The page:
When Diatoms Create a Forest

Mat of Zygnema and Spirogyra on rocks of Otonabee River at low water level, ON (photo by Nina Munteanu)

A while ago, when I was a student at Concordia University, I studied diatoms in freshwater streams in the Eastern Townships for my Master of Science degree. Diatoms are microscopic plantlike organisms that make a hard silica (glass) cell wall (called a frustule) that is often beautifully marked and striated. It is these markings that phycologists use to identify the many diatom species that exist.

Photos of cleaned diatom frustules showing their distinctive markings and diagram (on right) of parts of a diatom frustule used in idenification (image from AQUALIT Public Database)

Diatoms have often been called “jewels of the sea” and “living opals” because of their photonic nanostructure. Diatomaceous earth is used in a variety of things from water filtration, as a mild abrasive (e.g., in toothpaste), and in cat litter. Diatoms live in oceans, freshwater and soils and number in the trillions. They generate some 20 percent of the oxygen produced on the planet and contribute nearly half of the organic material found in the oceans.

During my research in several streams in the Eastern Townships, I examined how diatoms colonized artificial substrates; how they formed productive biofilms that sustained an entire periphyton community of attached aquatic life. I submerged glass slides (the kind people use to look at critters under the microscope) in a device in the stream and oriented them parallel to the current.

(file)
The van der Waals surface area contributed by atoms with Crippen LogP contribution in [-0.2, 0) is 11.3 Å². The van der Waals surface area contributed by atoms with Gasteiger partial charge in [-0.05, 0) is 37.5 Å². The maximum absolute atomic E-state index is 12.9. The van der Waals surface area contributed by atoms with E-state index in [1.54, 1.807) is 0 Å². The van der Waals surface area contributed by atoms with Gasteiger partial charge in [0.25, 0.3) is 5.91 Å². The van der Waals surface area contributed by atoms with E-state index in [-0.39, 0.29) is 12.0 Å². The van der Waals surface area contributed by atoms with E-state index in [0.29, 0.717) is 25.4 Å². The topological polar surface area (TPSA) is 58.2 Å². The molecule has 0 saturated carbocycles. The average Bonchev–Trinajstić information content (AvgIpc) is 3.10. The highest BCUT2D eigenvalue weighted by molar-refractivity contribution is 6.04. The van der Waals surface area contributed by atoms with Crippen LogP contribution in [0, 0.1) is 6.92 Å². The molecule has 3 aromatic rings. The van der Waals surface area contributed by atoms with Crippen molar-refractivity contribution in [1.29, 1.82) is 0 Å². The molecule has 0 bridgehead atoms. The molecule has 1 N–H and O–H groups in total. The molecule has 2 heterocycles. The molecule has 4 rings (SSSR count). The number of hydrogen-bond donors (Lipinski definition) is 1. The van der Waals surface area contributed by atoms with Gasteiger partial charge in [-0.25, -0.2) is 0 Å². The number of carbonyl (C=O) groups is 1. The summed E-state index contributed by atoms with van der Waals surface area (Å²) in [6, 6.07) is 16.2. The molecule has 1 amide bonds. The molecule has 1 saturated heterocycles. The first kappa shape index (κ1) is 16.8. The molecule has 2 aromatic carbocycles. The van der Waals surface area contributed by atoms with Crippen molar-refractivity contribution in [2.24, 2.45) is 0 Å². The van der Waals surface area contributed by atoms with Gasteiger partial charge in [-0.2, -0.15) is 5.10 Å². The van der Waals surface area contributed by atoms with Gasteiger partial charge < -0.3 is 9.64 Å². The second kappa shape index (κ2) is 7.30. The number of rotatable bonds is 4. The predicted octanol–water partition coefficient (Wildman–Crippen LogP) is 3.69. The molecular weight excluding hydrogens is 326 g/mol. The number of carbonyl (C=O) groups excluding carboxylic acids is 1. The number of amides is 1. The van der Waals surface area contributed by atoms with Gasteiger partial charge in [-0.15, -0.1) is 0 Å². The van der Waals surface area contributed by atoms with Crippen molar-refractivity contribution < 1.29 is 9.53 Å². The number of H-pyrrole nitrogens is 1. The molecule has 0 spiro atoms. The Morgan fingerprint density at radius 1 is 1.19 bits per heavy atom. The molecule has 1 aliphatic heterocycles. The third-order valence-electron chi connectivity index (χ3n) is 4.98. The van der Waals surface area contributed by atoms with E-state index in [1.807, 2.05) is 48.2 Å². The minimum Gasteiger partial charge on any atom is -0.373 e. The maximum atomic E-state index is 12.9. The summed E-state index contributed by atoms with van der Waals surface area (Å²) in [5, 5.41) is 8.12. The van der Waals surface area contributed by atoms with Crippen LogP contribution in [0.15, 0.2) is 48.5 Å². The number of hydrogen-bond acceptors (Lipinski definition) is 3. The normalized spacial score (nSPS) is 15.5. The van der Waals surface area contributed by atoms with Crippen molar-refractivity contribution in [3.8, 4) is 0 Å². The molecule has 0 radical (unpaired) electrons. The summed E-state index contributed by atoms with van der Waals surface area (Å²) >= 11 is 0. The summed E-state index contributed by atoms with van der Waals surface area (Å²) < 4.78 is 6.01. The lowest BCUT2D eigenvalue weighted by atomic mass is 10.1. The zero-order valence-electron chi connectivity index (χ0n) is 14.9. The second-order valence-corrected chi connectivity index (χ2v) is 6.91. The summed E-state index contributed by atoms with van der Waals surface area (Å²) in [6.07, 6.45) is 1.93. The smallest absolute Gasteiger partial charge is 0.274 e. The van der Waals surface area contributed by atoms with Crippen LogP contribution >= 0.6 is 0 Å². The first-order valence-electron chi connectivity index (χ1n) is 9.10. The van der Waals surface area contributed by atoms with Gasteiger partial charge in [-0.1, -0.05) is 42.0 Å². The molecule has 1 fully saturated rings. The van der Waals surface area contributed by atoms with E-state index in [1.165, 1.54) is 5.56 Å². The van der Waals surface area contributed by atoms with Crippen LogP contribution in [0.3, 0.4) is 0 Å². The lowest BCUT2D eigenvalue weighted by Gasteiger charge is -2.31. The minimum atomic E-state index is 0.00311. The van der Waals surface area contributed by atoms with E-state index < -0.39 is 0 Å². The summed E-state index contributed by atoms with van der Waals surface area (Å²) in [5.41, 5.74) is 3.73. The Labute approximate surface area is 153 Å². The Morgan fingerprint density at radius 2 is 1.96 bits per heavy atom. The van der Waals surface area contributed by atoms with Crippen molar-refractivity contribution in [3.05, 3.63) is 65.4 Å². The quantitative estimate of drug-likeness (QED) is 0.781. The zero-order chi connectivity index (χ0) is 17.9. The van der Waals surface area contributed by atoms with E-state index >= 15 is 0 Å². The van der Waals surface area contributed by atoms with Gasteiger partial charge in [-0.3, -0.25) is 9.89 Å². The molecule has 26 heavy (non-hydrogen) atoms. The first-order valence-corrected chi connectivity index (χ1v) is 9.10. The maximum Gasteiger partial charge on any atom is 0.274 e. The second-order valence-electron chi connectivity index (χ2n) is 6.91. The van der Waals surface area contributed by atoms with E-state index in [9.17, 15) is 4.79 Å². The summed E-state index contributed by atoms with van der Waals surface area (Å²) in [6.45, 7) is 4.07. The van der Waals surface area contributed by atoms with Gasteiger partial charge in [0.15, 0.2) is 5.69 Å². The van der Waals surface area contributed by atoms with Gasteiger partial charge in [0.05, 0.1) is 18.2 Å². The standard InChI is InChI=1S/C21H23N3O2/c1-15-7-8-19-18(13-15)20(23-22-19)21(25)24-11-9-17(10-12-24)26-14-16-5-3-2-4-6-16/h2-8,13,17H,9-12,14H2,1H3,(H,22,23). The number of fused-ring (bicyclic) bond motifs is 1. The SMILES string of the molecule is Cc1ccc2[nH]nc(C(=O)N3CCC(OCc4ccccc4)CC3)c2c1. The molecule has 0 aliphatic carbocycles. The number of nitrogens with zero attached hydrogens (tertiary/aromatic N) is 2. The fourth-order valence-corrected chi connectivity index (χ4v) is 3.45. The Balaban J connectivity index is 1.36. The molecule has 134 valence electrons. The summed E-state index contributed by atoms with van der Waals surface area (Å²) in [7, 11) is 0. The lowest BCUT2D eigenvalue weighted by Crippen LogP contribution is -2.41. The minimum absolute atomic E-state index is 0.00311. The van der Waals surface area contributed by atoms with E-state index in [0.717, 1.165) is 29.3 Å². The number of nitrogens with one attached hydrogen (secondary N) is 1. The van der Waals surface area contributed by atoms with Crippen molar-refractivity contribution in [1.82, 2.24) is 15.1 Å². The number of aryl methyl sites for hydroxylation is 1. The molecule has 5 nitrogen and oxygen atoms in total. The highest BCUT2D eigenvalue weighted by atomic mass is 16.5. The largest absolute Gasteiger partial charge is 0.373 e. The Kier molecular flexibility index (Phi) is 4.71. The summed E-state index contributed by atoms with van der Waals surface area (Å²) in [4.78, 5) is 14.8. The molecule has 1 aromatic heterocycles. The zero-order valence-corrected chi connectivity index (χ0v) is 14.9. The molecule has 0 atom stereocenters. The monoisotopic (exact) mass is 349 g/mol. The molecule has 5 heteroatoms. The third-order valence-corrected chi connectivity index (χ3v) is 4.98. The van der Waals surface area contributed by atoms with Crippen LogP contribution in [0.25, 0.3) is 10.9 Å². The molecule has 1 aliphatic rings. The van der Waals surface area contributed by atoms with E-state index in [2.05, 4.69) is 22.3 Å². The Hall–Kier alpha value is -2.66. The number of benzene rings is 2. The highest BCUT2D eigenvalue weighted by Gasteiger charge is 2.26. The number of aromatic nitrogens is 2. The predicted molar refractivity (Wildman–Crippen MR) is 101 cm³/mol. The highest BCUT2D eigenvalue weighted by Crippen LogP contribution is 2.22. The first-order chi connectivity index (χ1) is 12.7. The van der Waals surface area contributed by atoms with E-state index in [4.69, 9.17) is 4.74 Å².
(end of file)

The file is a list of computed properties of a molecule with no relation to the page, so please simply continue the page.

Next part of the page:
Periphytometer, used by Wood (2016) to collect diatoms–similar device to the one I used in my study (image by Wood, 2016)
Periphyton biofilm on submerged glass slides

There are two ways an algal community grows in a new area: (1) by initial colonization and settling; and (2) by reproduction and growth. I studied both by collecting slides exposed for differing lengths of time (collecting young and mature communities) in different seasons.